Nagarjuna is one of the most important figures of Mahāyāna Buddhism. He is even said to be its founder. Buddhist monk and alchemist in the 2nd and 3rd centuries, native of India, he was already famous in his time.
Instructions for use: Light the stick, then place it on a layer of ash or on an incense burner made for Tibetan incenses or stick it in sand. The incense stick will burn out when it reaches the sand. If you only wish to burn a part of the stick, you only need to turn it upside down and stick the burning tip in the sand, or to break a piece off before lighting it and only burn one piece. In any case, be careful to sufficiently ventilate the room where the incense is burning and keep the stick out of reach of children.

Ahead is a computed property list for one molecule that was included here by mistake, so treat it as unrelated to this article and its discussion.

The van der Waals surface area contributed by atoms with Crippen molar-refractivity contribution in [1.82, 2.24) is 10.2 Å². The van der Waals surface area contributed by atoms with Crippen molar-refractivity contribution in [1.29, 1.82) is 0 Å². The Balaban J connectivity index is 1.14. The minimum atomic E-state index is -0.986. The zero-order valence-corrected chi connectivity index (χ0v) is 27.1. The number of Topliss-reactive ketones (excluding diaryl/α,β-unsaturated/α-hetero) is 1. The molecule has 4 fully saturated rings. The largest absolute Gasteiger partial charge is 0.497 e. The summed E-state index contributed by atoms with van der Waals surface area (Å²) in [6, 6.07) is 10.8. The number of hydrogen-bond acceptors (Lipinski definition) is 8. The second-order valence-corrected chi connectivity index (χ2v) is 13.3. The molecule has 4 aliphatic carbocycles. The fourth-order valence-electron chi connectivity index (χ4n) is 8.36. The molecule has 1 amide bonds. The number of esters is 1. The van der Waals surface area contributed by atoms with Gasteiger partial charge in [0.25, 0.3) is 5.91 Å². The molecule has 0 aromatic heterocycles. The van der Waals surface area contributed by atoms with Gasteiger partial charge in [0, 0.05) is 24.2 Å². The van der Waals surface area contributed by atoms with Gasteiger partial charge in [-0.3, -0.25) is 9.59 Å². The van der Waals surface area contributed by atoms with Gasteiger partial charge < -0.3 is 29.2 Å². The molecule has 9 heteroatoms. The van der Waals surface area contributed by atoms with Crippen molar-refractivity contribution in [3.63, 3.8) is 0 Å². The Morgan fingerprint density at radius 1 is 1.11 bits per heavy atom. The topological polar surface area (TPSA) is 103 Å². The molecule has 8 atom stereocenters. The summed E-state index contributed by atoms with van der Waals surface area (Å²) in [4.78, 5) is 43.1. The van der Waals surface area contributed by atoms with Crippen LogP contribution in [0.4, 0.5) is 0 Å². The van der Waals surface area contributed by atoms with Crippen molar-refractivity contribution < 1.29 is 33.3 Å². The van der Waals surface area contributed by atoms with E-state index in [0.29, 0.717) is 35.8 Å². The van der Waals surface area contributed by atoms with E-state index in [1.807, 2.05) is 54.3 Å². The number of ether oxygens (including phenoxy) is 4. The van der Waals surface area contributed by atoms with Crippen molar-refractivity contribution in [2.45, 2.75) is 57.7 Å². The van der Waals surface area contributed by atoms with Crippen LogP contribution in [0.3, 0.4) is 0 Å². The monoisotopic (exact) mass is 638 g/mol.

The Nagarjuna incense works on several levels:
- Purification, which is a prerequisite to any beneficial action, may it be medicinal or meditational or even a Puja. Once lit, the incense sticks emit a very subtle and calming vibration. You can sense it by holding one or three sticks in your hands.
- Medicinal effect by the rebalancing of rLung; these incenses will as easily relax someone who is too stressed out, upset or sad, as revitalize someone who is too tired (rebalancing effect).
- Meditation; here the rebalancing effect is interesting as it greatly helps to enter a meditative state which is neither too tensed nor too doleful.
- Puja, an offering and devotion ceremony, often practiced to increase the energy of Lungta (rLung Ta) which can be literally translated by “Wind Horse”. This energy is one that controls our lives. It depends on our karma and can be increased by several practices, including Pujas. In a nutshell, Lungta embodies the energy of well-being and good fortune.